New Hampshire's True Face

The loss of a natural wonder, perhaps even more than of human antiquities, moves people profoundly.

So it was in New Hampshire - in all of New England, really - when the public learned Saturday morning that the Profile, also known as the Old Man of the Mountain, had fallen from its perch on a cliff face 1,200 feet above Profile Lake in Franconia, N.H.

For some 200 years, the 40-foot-tall profile resembling a man's face has symbolized the Granite State and its people. It appears on the New Hampshire edition of the US quarter, on state road signs, and on license plates. The state's residents identified with its independence and toughness.

Recommended: Default

For several decades now, state workers knew that water and ice were acting to pry the Old Man loose. From the early 1960s, the late Niels Nielsen and his son, David, used cables and epoxy to preserve the stone face. The structure gave way Thursday or Friday behind a thick cover of cloud.

Earlier generations of New Hampshirites saw in the Old Man intimations of the divine. Daniel Webster, the 19th-century New Hampshire and Massachusetts statesman once said: "In the mountains of New Hampshire, God Almighty has hung out a sign to show that there He makes men." Mary Baker Eddy, the founder of this newspaper, once referred to it in a poem as "a monument of Deity."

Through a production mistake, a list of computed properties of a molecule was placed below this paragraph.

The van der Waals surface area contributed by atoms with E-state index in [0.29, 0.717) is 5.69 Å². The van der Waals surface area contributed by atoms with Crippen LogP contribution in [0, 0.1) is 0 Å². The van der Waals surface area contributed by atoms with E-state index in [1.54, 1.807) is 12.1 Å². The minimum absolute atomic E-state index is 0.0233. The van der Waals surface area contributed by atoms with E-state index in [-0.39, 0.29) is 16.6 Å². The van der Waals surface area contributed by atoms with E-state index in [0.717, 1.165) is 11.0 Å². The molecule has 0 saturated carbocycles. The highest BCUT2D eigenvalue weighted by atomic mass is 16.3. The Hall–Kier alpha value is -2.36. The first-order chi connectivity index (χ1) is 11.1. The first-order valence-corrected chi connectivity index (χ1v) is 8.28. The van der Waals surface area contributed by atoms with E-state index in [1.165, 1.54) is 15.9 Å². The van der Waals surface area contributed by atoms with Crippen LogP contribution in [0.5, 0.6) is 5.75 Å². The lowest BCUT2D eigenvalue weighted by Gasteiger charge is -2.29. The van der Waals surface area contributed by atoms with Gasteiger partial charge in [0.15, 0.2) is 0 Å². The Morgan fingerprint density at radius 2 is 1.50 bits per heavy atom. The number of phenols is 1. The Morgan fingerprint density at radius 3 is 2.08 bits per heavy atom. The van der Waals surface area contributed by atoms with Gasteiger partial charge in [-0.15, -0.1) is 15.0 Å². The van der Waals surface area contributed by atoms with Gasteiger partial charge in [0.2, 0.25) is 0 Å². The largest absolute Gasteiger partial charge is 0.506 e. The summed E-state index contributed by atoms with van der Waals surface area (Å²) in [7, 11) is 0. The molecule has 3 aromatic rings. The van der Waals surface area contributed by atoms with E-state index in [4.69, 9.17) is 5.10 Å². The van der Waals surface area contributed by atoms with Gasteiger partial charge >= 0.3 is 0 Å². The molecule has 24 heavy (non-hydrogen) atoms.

Present-day residents felt no less strongly about the Old Man. As word spread on Sunday, quiet crowds gathered at Profile Lake to gaze at what was left of their mountain. "It's like ... losing a member of the family," said one local resident.

It's been an unsettling year for New Hampshire. It just beat back a serious attempt by Michigan to usurp the role of the New Hampshire primary as the first in the nation. Many wonder if that primary's days, like those of the Profile, are numbered.

Yet its citizens' rock-solid attachment to the ideals of democracy - the New England town meeting, individual liberty, and their presidential primary - are the true face of New Hampshire. As long as they preserve those qualities, New Hampshirites will need no rock to symbolize who they are.

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